Ongoing efforts to improve depression management yield ongoing benefits for patients starting a new treatment episode for depression
These results encourage health services to make a small but continuing investment in their depressed populations to reduce the substantial disability they bear, matching the duration of the intervention to the chronicity of the condition
Depression is increasingly viewed as a chronic illness, 1 2 as depressed individuals experience high rates of symptom recurrence3–6 and sustained functional impairment.7 In recognition of the chronicity of the condition, most trials of depression treatment incorporate principles of chronic disease management into the interventions tested.8–10 However, these interventions have generally been tested for only brief periods, six months or less.11–30 Results from studies examining how brief intervention affects depression symptoms and functioning one year after termination31 34 have led investigators to quip that “no intervention has much impact longer than two months after it ends.” This lack of sustained effect is not surprising given that many primary care patients whose depression recurs after brief intervention ends fail to get high quality care.35
To evaluate whether applying principles of chronic disease management in the long term can achieve sizeable and sustained improvements in symptoms and functioning, we tested an intervention to improve depression treatment on an ongoing basis. We hypothesised that ongoing intervention would increase remission and improve functioning over 24 months in patients starting a new treatment episode for major depression.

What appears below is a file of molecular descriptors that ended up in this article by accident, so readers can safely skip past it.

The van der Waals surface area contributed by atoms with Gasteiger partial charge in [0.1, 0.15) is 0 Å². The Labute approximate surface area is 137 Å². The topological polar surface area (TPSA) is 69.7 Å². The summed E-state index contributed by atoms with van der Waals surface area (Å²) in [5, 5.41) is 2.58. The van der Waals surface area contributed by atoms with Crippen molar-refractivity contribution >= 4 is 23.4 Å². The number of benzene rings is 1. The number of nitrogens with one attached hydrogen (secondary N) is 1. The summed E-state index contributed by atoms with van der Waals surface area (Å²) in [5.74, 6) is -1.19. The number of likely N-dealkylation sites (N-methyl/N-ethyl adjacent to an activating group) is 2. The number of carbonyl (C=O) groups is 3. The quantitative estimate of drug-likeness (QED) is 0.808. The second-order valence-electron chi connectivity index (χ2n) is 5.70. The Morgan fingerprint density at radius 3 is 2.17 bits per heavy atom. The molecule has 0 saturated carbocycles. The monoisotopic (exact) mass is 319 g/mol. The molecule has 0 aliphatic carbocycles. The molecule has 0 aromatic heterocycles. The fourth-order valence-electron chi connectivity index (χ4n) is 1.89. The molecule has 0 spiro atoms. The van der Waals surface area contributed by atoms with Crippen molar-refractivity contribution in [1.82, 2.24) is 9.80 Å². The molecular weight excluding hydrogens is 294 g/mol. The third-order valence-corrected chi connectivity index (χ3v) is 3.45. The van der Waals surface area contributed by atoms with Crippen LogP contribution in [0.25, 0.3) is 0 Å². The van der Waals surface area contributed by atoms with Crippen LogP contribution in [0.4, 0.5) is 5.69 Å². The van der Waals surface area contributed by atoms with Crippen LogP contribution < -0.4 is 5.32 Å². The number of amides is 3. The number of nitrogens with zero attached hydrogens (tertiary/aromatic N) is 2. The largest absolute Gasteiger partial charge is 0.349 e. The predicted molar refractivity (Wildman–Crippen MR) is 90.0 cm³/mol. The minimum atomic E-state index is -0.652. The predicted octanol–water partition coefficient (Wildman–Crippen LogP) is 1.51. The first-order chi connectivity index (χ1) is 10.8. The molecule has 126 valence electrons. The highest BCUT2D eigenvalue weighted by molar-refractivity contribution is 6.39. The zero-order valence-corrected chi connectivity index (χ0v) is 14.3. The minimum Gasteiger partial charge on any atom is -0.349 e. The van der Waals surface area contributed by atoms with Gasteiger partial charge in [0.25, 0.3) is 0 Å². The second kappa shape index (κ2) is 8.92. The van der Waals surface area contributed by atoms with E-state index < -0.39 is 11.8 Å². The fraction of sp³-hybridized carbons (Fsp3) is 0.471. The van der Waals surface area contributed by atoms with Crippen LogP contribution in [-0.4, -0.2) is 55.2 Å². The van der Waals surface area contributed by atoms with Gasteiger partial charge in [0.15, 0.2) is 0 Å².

Our methods are described in detail elsewhere.36 After approval of the study by the Human Research Advisory Committee of the University of Arkansas for Medical Sciences and the Colorado Multi-Institutional Review Board, we conducted the study in 12 community primary care practices across the United States (eight in metropolitan areas, four in non-metropolitan areas), none of which employed onsite mental health professionals to treat depression. We randomised the 12 practices to enhanced or usual care using the following procedure. First, participating doctors in the 12 practices completed logs that allowed one of the authors (JS) to estimate the proportion of patients with diagnosed depression who were receiving care in accordance with guidelines. 37 38Proportions for the eight metropolitan practices, identified by numerical code only, were forwarded to the first author (KR), who matched the practices into four blocks by pairing practices with similar proportions. The first practice in each block was randomly assigned to enhanced or usual care by coin toss, with the remaining practice in the block assigned to the other form of care. The same method was used to randomise the four non-metropolitan practices.